Buckeyes hold up on recruiting trail

Questions filled the days in the wake of Jim Tressel's resignation at Ohio State -- questions on the subject of recruiting from every opportunistic OSU rival to its own recruits.

Linebacker Joshua Perry of Galena, Ohio, pledged to the Buckeyes last summer before his junior year at Olentangy High School. He recruited Ohio State, according to Olentangy coach Ed Terwilliger, beginning as a freshman. He dreamed of playing at Ohio Stadium.

"It would take something extremely ridiculous for me to decommit," Perry said.

Even the mention of such an event, though, serves as a sign of the times for Ohio State. Embattled on the inside as it faces months ahead likely to include sanctions from the NCAA and much debate over the football program's coaching future, OSU also faces serious external concerns.

It must forge a plan to attract recruits during this dark period. Say this for the Buckeyes: They're making a strong effort. But so are their conference and national rivals, who smell blood and envision a chance to hammer the reigning six-time Big Ten champions.

All things recruiting have turned interesting since Tressel's May 30 resignation after the collection of potential NCAA infractions grew too large for him to withstand.

Under the direction of interim coach Luke Fickell, Ohio State has circled the wagons. It's reaching out to committed recruits such as Perry -- and undecided prospects such as wide receiver Dwayne Stanford II of Cincinnati's Taft High -- and calling for unity in the face of adversity.

But other schools are calling, too, to plant the seeds of doubt.

"I don't want Ohio State to get hit like USC got hit," said Stanford, No. 111 on the ESPNU 150 for the class of 2012.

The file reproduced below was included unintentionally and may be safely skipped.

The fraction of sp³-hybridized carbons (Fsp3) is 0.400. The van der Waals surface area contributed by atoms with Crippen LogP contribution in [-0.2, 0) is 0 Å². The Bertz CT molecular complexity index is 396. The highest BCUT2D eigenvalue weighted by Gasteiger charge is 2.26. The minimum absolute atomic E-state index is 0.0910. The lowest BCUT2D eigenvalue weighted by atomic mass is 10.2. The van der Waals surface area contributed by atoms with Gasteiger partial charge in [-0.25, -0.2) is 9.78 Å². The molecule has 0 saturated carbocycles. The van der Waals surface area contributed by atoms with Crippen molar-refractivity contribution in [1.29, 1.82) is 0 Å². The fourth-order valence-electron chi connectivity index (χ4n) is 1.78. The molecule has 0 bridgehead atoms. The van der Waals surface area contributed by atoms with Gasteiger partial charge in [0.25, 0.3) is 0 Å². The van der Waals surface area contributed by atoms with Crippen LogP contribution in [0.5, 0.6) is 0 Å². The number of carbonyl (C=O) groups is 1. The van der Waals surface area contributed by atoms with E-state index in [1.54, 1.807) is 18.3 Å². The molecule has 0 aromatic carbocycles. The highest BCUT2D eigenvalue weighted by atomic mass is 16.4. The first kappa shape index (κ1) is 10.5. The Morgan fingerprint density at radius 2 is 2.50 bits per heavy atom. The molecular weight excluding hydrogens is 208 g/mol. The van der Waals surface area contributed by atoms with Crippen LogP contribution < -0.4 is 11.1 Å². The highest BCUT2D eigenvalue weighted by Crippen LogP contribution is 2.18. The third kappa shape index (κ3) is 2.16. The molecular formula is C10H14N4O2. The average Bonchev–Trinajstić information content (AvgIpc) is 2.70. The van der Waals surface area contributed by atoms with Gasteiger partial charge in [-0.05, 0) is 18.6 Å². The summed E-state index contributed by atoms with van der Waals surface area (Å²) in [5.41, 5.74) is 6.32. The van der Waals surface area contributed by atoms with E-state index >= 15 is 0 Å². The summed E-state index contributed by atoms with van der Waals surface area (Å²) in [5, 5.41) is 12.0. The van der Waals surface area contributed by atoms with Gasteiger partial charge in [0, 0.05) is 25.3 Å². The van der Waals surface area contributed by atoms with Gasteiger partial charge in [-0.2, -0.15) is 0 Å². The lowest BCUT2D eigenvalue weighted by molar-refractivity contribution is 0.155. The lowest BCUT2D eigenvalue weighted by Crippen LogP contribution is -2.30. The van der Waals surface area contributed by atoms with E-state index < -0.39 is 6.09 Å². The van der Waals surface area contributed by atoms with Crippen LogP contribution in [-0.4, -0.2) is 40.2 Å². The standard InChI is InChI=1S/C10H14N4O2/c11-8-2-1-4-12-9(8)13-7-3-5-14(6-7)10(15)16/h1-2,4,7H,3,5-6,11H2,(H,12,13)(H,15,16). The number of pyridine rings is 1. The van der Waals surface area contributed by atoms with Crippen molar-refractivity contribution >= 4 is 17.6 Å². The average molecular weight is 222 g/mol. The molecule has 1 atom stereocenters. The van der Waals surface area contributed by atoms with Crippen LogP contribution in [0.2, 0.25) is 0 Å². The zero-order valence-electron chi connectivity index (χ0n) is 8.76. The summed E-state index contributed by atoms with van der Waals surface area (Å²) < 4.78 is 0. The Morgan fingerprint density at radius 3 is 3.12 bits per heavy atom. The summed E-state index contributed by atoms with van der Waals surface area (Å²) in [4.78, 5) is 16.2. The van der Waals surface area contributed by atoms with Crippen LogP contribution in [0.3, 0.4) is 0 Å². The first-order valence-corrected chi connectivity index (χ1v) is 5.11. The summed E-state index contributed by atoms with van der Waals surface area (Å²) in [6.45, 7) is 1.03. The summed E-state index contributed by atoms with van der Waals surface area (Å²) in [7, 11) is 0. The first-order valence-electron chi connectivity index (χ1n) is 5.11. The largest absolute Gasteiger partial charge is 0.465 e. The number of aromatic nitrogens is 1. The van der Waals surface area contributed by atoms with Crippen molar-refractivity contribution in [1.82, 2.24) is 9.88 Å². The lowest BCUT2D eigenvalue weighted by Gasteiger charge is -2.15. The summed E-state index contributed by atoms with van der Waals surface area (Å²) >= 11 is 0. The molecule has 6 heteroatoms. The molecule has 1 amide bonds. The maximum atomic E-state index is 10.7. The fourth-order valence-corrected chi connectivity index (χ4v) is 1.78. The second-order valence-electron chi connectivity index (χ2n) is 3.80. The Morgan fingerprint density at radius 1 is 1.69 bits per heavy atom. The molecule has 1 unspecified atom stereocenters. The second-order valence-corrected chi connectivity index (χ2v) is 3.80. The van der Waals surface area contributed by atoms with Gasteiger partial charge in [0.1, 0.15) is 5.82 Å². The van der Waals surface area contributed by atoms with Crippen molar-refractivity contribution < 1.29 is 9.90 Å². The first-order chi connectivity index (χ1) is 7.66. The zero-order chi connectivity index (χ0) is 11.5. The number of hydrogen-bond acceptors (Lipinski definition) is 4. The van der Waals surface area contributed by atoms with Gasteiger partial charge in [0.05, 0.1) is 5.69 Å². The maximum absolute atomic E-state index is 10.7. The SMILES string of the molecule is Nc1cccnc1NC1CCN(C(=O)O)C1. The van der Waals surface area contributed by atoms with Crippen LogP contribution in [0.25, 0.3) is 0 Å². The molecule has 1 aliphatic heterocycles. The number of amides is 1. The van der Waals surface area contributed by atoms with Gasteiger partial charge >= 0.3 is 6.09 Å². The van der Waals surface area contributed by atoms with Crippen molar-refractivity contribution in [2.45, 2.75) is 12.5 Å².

So far, Ohio State has not suffered major hits. It retained the seven commitments, all from Ohio players, in place before Tressel's resignation and added defensive back Tyvis Powell of Bedford, Ohio, two days after the Tressel announcement.

OSU sits 18th in the first ESPN team rankings for this class, released Friday.

Notably, Michigan, with six pledges from Ohio among its 14 commitments, ranks sixth.

First-year UM coach Brady Hoke, an Ohio native, would have scored his share of Ohio players in normal conditions. The mess in Columbus enhances Hoke's opportunity.

Lance Schneider, coach at Northmont High School in Clayton, Ohio, watched this spring as his linebacker Kaleb Ringer fell for the Wolverines. Ringer committed to Michigan two months ago.

"Couldn't be a better situation for Michigan," Schneider said. "I know Brady is probably sitting up there laughing right now. He's got to think this is a dream come true."

To muddy the waters further, college coaches are not permitted to call recruits during the summer months. That hasn't stopped the communication, though. Often, a college coach calls the high school coach and asks for a player to return a message.

It has happened plenty of late around Ohio State prospects.